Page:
Newsletter #4 : Spirographs!

[This is a back-issue of this website’s newsletter]


How many of us enjoyed playing with Spirographs as kids? I know I did. I didn’t realize at the time that there’s an awful lot of math hidden in those cogs! Now, I’ve made a Spirograph applet, and uploaded it to the website.  If you haven’t heard of the spirograph before, The Spirograph was invented in 1962 by an engineer. He was actually working on something else altogether, but his family noticed that the tools he was using made beautiful spirally patterns! With their encouragement, the tools became a toy – and a very popular one at that.
When the kids of the 1960’s and 1970’s opened their new Spirograph sets, they’d find cogs and wheels of various sizes, as well as pens and paper. One cog would be pinned to the paper (into a cardboard backing). Another cog would be placed against the first. Then, using the pen, the second cog would be rolled around the first. In the process, a pretty spirally pattern would form.
It is still possible to buy Spirograph sets, but the modern ones are not as good as the original. On the other hand, the computer age makes it possible to play with free online Spirograph toys, such as the Spirograph Java Applet I’ve just uploaded to the website.
But what’s all this got to do with math?

The curves produced by a Spirograph are called epicycloids (if the moving circle is outside the fixed one) or hypotrochoids (if it is inside). As you play with a spirograph set or applet, you’ll see that sometimes the curve is very rich and complex, other times it is a very simple symmetric pattern. And this is where the math comes in. You can actually tell how many points a spirograph flower will have, just from the relative sizes of the two circles. I won’t give the formula here. Instead, I’ll recommend you read here about kids’ spirograph math. At that page, I explain the kind of math an elementary school child will pick up from a spirograph, and how you can encourage them in it.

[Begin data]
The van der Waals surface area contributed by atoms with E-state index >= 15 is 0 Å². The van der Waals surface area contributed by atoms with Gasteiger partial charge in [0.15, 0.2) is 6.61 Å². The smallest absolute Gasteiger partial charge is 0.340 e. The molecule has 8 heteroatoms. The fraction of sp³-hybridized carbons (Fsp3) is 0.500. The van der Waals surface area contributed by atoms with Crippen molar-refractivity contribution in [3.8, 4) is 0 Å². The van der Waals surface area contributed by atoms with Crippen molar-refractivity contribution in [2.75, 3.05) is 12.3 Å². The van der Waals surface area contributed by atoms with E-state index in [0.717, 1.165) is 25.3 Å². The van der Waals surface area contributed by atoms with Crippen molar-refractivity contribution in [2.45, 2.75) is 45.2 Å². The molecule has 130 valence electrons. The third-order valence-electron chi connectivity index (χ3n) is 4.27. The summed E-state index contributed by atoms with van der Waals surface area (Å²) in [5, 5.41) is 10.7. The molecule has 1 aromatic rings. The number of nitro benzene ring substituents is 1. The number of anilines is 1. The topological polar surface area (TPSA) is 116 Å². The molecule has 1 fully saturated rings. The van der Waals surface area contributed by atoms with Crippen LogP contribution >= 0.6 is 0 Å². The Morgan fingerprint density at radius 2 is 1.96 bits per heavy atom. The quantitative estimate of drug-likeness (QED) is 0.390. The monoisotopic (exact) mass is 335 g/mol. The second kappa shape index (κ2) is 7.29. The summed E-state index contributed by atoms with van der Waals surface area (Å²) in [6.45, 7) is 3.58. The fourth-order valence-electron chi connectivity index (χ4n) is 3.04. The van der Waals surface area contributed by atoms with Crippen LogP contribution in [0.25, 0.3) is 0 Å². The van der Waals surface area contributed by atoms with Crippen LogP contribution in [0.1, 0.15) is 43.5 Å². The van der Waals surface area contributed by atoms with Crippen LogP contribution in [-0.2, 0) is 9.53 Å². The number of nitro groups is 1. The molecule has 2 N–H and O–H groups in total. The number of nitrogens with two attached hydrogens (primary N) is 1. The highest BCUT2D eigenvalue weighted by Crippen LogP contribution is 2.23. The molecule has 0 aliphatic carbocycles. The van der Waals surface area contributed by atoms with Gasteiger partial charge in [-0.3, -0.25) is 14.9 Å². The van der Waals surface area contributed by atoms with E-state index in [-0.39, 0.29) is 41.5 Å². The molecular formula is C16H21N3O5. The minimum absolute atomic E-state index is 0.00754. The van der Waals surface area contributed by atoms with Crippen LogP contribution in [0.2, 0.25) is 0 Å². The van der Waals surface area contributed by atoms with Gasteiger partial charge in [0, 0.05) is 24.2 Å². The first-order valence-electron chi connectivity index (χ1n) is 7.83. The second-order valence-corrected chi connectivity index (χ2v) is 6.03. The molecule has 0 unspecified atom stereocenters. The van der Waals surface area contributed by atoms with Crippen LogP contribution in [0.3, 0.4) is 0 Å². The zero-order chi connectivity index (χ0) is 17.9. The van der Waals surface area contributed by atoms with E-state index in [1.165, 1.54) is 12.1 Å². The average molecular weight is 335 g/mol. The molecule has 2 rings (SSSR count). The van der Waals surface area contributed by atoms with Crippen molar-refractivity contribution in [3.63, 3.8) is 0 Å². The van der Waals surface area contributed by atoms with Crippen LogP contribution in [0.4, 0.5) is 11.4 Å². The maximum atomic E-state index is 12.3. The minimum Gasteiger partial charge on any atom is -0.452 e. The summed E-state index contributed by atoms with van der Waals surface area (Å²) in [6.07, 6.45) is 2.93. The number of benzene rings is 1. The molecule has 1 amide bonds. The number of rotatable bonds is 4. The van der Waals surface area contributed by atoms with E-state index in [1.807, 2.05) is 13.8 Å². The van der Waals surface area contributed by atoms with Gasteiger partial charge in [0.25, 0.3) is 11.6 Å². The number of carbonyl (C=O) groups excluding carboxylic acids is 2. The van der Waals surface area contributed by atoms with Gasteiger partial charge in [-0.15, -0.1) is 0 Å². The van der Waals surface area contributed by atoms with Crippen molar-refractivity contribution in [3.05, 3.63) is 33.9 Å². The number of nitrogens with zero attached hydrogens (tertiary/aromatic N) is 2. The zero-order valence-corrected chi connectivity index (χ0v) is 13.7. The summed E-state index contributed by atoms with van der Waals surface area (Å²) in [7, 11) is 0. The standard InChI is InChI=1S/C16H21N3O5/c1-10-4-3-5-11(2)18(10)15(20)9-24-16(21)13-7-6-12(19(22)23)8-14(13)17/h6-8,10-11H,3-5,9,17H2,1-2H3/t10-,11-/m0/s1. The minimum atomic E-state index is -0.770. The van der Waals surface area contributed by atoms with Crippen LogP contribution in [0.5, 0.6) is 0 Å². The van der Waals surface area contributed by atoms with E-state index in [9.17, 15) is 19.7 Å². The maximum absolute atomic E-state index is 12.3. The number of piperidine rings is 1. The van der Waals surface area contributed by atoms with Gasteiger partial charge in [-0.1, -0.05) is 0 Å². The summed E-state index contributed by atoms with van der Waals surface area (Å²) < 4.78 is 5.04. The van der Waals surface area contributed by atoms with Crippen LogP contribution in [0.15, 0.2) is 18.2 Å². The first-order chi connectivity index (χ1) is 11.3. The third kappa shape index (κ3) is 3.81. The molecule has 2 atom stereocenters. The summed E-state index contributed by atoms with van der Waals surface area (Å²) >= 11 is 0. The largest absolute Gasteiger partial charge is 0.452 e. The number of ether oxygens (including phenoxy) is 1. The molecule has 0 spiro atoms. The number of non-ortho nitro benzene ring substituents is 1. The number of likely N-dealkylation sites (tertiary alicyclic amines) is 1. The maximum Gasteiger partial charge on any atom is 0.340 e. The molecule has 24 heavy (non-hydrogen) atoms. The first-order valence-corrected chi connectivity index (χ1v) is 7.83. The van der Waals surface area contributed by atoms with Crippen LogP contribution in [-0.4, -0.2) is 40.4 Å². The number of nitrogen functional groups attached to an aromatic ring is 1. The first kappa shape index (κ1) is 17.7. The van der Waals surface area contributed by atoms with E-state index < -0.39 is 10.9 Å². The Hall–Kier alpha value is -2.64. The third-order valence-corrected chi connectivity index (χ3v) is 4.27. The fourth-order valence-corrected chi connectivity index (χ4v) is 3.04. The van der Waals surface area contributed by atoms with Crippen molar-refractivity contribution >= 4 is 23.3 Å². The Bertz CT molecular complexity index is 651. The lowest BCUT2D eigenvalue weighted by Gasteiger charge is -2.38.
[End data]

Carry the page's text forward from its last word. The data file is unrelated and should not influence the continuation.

The Spirograph Applet I’ve uploaded allows the child to save and print his or her designs. Normally applets are not allowed to use your hard disk or printer, so when the web page is loaded, you are asked if you want to “trust” the applet. If you say “No”, the Save and Print (and Open) options are disabled, but everything else will work just fine. If you want to save and print, you’ll have to say “Yes”.
Of course, I’d recommend you say “Yes” to trust my applet! On the other hand, it’s generally unwise to trust Applets (or other “interactive content”) from unknown websites.

So, introduce the applet to your kids. Suggest, perhaps, they make a nice birthday card for mom, dad, grandma, grandpa, uncle, aunt, brother or sister. And watch them intuit some spirograph math while they exercise their artistic talents!